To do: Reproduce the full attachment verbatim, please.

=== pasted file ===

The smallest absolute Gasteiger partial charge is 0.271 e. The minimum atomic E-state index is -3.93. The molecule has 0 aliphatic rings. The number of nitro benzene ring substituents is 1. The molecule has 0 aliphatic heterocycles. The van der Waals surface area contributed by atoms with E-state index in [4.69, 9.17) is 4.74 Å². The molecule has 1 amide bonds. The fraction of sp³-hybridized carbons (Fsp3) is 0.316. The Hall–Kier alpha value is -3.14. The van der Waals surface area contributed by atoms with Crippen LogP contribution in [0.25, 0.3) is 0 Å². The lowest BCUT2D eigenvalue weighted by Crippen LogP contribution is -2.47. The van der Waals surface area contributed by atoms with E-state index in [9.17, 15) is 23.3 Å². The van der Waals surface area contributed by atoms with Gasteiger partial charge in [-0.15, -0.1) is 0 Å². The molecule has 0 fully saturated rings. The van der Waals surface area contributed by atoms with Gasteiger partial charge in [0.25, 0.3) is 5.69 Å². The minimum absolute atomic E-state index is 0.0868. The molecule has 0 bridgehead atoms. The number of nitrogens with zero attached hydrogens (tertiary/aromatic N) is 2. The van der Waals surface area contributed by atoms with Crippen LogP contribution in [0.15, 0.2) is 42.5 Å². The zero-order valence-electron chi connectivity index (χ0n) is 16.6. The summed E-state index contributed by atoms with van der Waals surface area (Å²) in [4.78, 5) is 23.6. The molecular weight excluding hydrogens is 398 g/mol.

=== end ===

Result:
The smallest absolute Gasteiger partial charge is 0.271 e. The minimum atomic E-state index is -3.93. The molecule has 0 aliphatic rings. The number of nitro benzene ring substituents is 1. The molecule has 0 aliphatic heterocycles. The van der Waals surface area contributed by atoms with E-state index in [4.69, 9.17) is 4.74 Å². The molecule has 1 amide bonds. The fraction of sp³-hybridized carbons (Fsp3) is 0.316. The Hall–Kier alpha value is -3.14. The van der Waals surface area contributed by atoms with Crippen LogP contribution in [0.25, 0.3) is 0 Å². The lowest BCUT2D eigenvalue weighted by Crippen LogP contribution is -2.47. The van der Waals surface area contributed by atoms with E-state index in [9.17, 15) is 23.3 Å². The van der Waals surface area contributed by atoms with Gasteiger partial charge in [-0.15, -0.1) is 0 Å². The molecule has 0 fully saturated rings. The van der Waals surface area contributed by atoms with Gasteiger partial charge in [0.25, 0.3) is 5.69 Å². The minimum absolute atomic E-state index is 0.0868. The molecule has 0 bridgehead atoms. The number of nitrogens with zero attached hydrogens (tertiary/aromatic N) is 2. The van der Waals surface area contributed by atoms with Crippen LogP contribution in [0.15, 0.2) is 42.5 Å². The zero-order valence-electron chi connectivity index (χ0n) is 16.6. The summed E-state index contributed by atoms with van der Waals surface area (Å²) in [4.78, 5) is 23.6. The molecular weight excluding hydrogens is 398 g/mol.